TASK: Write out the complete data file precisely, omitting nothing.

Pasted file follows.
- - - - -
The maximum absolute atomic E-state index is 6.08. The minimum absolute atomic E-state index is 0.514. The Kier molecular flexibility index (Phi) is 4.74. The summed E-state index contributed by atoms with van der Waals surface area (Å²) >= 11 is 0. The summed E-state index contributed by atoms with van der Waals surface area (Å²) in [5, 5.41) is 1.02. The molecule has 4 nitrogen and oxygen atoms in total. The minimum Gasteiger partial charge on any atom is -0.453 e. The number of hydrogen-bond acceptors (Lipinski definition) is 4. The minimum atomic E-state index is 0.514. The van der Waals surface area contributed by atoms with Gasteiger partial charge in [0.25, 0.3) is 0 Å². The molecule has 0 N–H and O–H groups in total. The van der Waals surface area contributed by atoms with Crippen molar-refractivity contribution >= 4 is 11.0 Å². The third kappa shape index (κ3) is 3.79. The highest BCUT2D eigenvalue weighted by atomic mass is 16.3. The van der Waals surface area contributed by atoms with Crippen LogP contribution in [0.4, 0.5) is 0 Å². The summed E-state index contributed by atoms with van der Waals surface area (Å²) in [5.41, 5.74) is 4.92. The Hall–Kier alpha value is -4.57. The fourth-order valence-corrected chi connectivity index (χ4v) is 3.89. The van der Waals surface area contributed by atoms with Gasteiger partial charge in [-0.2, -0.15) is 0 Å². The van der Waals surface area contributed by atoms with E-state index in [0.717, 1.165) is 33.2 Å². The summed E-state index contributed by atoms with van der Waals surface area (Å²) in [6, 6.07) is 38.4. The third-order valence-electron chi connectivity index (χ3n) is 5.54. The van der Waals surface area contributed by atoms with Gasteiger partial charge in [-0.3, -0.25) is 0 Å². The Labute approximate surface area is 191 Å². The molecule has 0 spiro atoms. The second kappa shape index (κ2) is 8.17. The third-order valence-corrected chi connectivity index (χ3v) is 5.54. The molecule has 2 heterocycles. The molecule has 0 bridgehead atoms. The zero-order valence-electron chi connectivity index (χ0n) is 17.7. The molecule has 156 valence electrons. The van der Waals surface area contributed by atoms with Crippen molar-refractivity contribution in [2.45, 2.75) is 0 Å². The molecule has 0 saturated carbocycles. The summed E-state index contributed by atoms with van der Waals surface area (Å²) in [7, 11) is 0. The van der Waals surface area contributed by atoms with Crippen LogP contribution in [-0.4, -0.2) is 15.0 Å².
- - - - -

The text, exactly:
The maximum absolute atomic E-state index is 6.08. The minimum absolute atomic E-state index is 0.514. The Kier molecular flexibility index (Phi) is 4.74. The summed E-state index contributed by atoms with van der Waals surface area (Å²) >= 11 is 0. The summed E-state index contributed by atoms with van der Waals surface area (Å²) in [5, 5.41) is 1.02. The molecule has 4 nitrogen and oxygen atoms in total. The minimum Gasteiger partial charge on any atom is -0.453 e. The number of hydrogen-bond acceptors (Lipinski definition) is 4. The minimum atomic E-state index is 0.514. The van der Waals surface area contributed by atoms with Gasteiger partial charge in [0.25, 0.3) is 0 Å². The molecule has 0 N–H and O–H groups in total. The van der Waals surface area contributed by atoms with Crippen molar-refractivity contribution >= 4 is 11.0 Å². The third kappa shape index (κ3) is 3.79. The highest BCUT2D eigenvalue weighted by atomic mass is 16.3. The van der Waals surface area contributed by atoms with Crippen LogP contribution in [0.4, 0.5) is 0 Å². The summed E-state index contributed by atoms with van der Waals surface area (Å²) in [5.41, 5.74) is 4.92. The Hall–Kier alpha value is -4.57. The fourth-order valence-corrected chi connectivity index (χ4v) is 3.89. The van der Waals surface area contributed by atoms with Gasteiger partial charge in [-0.2, -0.15) is 0 Å². The van der Waals surface area contributed by atoms with E-state index in [0.717, 1.165) is 33.2 Å². The summed E-state index contributed by atoms with van der Waals surface area (Å²) in [6, 6.07) is 38.4. The third-order valence-electron chi connectivity index (χ3n) is 5.54. The van der Waals surface area contributed by atoms with Gasteiger partial charge in [-0.3, -0.25) is 0 Å². The Labute approximate surface area is 191 Å². The molecule has 0 spiro atoms. The second kappa shape index (κ2) is 8.17. The third-order valence-corrected chi connectivity index (χ3v) is 5.54. The molecule has 2 heterocycles. The molecule has 0 bridgehead atoms. The zero-order valence-electron chi connectivity index (χ0n) is 17.7. The molecule has 156 valence electrons. The van der Waals surface area contributed by atoms with Crippen molar-refractivity contribution in [2.45, 2.75) is 0 Å². The molecule has 0 saturated carbocycles. The summed E-state index contributed by atoms with van der Waals surface area (Å²) in [7, 11) is 0. The van der Waals surface area contributed by atoms with Crippen LogP contribution in [-0.4, -0.2) is 15.0 Å².